Twenty years ago, non-compete agreements were a useful tool that was seldom used. Corporate leaders and insiders would have non-compete agreements. Senior executives— they would have non-compete agreements. Employees who knew all of the companies plans and secrets— they would have non-compete agreements. Scientists who knew the formula for Coke— they would have non-compete agreements. And for two reasons, this made sense.
First, these sorts of employees actually possessed knowledge of truly valuable, confidential corporate information. So it might make sense to protect that information with a reasonable, two-year non-compete agreement. But second, and equally as important, these sorts of corporate executives and high-ranking employees were well-compensated. That was part of the bargain. They worked for the company at a high level and got paid very well. In exchange, they signed a reasonable non-compete agreement to protect legitimate corporate interests.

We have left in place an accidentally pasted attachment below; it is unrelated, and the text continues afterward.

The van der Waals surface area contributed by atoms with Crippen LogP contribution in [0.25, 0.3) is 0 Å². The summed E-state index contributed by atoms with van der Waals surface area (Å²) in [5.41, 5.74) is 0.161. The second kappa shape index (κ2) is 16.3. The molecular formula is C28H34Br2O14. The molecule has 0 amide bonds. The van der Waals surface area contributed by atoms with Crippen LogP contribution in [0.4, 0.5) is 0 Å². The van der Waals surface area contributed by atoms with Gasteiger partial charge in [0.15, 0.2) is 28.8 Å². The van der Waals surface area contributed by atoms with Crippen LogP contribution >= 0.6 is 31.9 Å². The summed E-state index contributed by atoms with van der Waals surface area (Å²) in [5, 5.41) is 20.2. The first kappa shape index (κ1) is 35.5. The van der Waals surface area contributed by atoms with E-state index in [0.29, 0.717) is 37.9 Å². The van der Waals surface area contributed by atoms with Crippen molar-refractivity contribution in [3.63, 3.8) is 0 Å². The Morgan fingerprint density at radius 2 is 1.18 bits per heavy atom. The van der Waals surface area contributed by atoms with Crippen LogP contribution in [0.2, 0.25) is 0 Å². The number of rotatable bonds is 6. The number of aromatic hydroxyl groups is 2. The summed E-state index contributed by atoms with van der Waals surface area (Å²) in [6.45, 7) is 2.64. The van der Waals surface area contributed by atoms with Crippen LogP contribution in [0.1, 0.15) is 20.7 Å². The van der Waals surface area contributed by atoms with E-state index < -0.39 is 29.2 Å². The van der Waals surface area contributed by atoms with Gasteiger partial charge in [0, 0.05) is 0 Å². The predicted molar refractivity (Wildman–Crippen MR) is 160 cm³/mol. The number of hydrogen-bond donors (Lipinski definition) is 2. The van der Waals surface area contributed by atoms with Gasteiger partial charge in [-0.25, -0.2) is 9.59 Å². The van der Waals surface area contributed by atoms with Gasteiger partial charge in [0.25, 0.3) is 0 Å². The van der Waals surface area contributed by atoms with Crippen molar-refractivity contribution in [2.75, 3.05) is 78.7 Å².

In fact, for many high-ranking employees and executives, they received (and still do receive) additional compensation for their non-compete agreements. I have had dozens of clients who got separation packages. Essentially, they leave the company and are paid a nice sum of money to keep them out of the market for a year or two. Once upon a time, that’s how non-compete agreements worked. And it was a pretty reasonable setup.
Fast forward to 2014. It’s a different ballgame. Non-compete agreements have become ubiquitous: They are everywhere. No longer are non-compete agreements limited to corporate executives and high-ranking, well-compensated employees. Today, non-compete agreements exist at every level of every industry in all but a handful of states throughout the country. As many people have heard, Jimmy Johns – the sub shop – forces all of its employees to sign non-compete agreements.